The alias "email@example.com" is used only for reports incoming to Cisco. Mail sent to the list goes only to a very small group of users within Cisco. Neither outside users nor unauthorized Cisco employees may subscribe to "firstname.lastname@example.org".
Please do not use "email@example.com" for configuration questions, for security intrusions that you do not consider to be sensitive emergencies, or for general, non-security-related support requests. We do not have the capacity to handle such requests through this channel, and will refer them to the TAC, delaying response to your questions. We advise contacting the TAC directly with these requests. TAC contact numbers are as follows:
- +1 800 553 2447 (toll-free from within North America)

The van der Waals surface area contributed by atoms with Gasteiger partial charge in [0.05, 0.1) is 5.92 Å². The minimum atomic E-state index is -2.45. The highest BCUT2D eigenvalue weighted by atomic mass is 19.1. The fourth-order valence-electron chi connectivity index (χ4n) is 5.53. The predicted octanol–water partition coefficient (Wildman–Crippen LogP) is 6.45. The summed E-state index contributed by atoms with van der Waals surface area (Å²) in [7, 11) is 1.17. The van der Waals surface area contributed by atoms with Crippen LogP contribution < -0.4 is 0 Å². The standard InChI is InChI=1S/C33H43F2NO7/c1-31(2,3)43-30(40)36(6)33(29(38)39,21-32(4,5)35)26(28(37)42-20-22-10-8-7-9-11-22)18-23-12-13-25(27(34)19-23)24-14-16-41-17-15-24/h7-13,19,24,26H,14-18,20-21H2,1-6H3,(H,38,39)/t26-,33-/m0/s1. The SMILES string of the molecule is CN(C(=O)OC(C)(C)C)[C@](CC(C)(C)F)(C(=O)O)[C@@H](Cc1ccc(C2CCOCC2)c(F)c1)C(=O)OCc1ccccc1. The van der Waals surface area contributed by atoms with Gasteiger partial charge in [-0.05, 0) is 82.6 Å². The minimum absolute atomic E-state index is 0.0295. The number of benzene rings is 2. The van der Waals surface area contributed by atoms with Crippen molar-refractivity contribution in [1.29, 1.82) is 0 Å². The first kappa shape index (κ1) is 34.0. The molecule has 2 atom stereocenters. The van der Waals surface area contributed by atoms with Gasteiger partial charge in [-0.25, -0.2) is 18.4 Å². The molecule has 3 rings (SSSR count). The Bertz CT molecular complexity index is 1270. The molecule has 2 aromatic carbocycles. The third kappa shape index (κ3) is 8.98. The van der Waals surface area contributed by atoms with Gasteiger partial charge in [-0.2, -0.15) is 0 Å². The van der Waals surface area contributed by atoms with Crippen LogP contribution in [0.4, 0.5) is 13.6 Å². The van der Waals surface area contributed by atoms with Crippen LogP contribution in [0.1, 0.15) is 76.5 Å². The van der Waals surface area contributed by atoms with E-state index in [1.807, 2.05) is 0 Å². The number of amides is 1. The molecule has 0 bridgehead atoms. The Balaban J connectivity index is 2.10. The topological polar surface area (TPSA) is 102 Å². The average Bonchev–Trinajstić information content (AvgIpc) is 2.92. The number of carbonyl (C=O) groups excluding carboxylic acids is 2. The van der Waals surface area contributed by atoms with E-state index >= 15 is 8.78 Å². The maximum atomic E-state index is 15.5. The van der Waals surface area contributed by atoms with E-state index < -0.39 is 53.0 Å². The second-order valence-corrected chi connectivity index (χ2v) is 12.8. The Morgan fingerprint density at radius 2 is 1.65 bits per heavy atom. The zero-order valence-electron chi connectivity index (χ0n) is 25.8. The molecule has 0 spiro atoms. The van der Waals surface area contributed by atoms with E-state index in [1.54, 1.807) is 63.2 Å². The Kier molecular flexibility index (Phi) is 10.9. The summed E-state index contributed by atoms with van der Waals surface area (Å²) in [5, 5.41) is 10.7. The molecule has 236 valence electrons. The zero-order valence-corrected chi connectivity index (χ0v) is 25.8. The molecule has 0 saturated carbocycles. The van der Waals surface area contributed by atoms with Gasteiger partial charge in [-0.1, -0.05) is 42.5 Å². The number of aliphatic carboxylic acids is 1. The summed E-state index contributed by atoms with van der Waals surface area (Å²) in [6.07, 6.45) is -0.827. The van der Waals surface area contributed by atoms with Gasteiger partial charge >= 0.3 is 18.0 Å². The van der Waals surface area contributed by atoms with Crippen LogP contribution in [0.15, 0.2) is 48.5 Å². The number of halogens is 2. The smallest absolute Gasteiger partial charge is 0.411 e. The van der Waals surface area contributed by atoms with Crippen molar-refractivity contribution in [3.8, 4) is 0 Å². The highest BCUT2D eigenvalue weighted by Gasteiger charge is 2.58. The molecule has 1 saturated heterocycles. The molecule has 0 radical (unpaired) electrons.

- +1 408 526 7209 (toll call from anywhere in the world)
- e-mail: firstname.lastname@example.org
All formal public security notices generated by Cisco are sent to the public mailing list "email@example.com". For information on subscribing to this mailing list, send a message containing the single line "info cust-security-announce" to "firstname.lastname@example.org". An analogous list, "email@example.com" is available for public discussion of the notices and of other Cisco security issues. This notice is copyright 1998 by Cisco Systems, Inc.